The Cow Parsley Diaries is a new-ish blog by Claire, who is creating a garden on heavy clay in Sheffield. Her garden, like mine, is north-east facing, and so I am looking to her for inspiration! Her photos are lovely, and the blog is currently encouraging me to think about paeonies, and about increasing my small number of brunnera, which seem to be happy in the shade. I look forward to her posts with relish.
I have long been a follower of Andrea Stephenson’s blog Harvesting Hecate – like me, she aims to combine word and image, and her writing is intensely personal. I loved her piece about the coming of the lockdown, but all of her work manages to conjure a deep spirit of place. She is deeply attuned to the movement of the seasons, and to the signs that nature is constantly transforming. I especially loved her evocation of the long, hot summer that we had last year. This is a blog to savour, rather than to rush through.
I have been following Jacqueline Durban on her blog Radical Honey for several years, and I love the way that she blends the natural world, spirituality and political and ethical action effortlessly, almost as if they were the same thing (and who is to say that they aren’t?). She has written many, many beautiful pieces, but I would like to commend this piece, on dying alone in the time of coronavirus. It helped me so much in the days following the death of my father, even though I was lucky enough to be able to be with him. Sometimes a piece of writing takes wing, and this is one such piece. When you’ve read it, you might want to look at one of Jacqueline’s many pieces on the Crossbones Graveyard. There is some remarkable writing to explore on Radical Honey. I hope you enjoy it and find it as stimulating and thought-provoking as I do.
And finally in this Nature section, Miles King’s A New Nature Blog is, as he describes it, about ‘the intersection between nature, politics and the way we value nature (or don’t.)’ I find his posts interesting and informative. Here, for example, is a discussion on the way that footpaths are being closed during the pandemic, and where this way of behaving comes from. Here is a post on the pandemic and our food supply. And here is a post on how the libertarians in the Tory Party primed us for the disaster that is the current handling of the pandemic. I don’t always agree with everything that Miles says, but oh what a change it makes to read someone who is informed and thoughtful. Highly recommended.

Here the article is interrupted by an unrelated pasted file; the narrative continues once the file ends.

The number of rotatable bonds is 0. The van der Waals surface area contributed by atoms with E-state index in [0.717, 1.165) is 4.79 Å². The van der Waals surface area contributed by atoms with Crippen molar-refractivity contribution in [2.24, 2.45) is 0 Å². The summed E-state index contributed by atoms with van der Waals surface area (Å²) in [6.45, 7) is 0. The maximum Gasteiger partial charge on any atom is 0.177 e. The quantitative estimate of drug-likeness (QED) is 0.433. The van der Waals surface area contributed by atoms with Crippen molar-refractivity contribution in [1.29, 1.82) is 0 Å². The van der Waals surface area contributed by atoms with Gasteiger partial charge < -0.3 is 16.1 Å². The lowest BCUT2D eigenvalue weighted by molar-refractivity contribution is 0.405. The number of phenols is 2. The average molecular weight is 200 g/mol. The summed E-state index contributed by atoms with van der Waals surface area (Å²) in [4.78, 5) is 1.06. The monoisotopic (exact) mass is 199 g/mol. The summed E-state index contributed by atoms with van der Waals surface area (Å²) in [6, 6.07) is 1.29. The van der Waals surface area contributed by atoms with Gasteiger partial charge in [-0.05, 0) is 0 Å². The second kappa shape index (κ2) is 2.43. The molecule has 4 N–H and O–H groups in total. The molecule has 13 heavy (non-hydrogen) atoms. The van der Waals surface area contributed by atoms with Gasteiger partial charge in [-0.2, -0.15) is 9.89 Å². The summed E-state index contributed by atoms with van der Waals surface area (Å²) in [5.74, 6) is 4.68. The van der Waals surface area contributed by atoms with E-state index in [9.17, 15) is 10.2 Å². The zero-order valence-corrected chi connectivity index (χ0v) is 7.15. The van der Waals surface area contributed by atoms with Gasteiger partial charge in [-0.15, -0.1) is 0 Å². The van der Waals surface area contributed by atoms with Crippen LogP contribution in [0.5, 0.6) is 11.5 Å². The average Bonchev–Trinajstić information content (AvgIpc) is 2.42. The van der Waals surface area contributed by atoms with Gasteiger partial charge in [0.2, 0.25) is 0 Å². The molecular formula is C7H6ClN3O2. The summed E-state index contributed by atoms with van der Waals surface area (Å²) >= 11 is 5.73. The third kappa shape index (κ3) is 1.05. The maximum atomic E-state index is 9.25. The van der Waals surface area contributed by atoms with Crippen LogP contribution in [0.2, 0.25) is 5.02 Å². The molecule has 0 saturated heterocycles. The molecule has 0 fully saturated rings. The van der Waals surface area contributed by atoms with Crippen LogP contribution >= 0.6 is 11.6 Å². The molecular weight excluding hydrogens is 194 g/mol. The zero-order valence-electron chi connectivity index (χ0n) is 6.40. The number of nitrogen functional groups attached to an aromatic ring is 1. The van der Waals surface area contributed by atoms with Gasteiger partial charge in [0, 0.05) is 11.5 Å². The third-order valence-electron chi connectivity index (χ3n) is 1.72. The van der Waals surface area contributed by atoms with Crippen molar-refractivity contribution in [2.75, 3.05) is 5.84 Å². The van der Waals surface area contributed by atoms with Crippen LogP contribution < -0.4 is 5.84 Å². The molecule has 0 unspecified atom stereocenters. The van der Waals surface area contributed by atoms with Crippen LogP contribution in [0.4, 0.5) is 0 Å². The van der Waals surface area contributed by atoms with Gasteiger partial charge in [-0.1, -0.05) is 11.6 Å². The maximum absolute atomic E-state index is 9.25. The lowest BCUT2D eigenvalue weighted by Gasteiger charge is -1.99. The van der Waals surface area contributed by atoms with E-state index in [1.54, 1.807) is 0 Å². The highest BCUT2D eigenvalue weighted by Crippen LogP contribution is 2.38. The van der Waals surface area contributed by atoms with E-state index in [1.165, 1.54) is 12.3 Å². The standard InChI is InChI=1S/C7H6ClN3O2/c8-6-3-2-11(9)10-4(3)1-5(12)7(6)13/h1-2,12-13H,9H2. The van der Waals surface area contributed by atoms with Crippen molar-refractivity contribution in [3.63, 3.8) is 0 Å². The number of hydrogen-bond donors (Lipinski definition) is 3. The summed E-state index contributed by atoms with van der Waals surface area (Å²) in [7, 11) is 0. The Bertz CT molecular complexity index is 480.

I think that the mark of a book review is whether it’s a good read even if you’ve never read the book, and Gert Loveday’s Fun with Books scores highly in this regard. Whatever ‘Gert and Gert’ (actually sisters Joan Kerr and Gabrielle Daly) are writing about, it’s entertaining, and often laugh-out-loud funny. They are responsible for about 30% of my weekly Kindle bill, and that’s a lot, believe me. Recently, I loved their review of ‘The Chiffon Trenches’, Andre Leon-Talley’s memoir of his time as Creative Director at Vogue, which included the delightful snippet that:
‘Karl Lagerfeld travelled with a suitcase full of his favourite bread. When he was on one of his diets, he would chew it then spit it out. It did wonders for his weight loss.’
Sometimes the Gerts save me money, though. I wouldn’t bother to buy Lionel Shriver’s latest book ‘The Motion of the Body Through Space‘ after their review, though it was worth reading for their philosophy on exercise:
‘In spite of the title of this book, what is completely ignored by this writer (who herself is due for knee surgery and known to do the odd 500 sit ups) is the joy of moving the body through space. Walking, running, bike riding, swimming, dancing, skiing, ice-skating; many are the activities people do just because they love the feeling of it. Not to be thin, not to beat others or boost their flagging self-esteem, but just for the sheer joy of it.
The Gerts belong to this club, no other.’
With such good sense, who could resist hanging out with the Gerts?
So, I hope that there is something here for everybody to enjoy. And maybe it will inspire some folk who are still paddling in the shallow end to think about creating a blog of their own? You never know where this blog business will take you, but I can guarantee an interesting ride, excellent company, and the joy of sharing what you care about with others. You can’t put a price on that.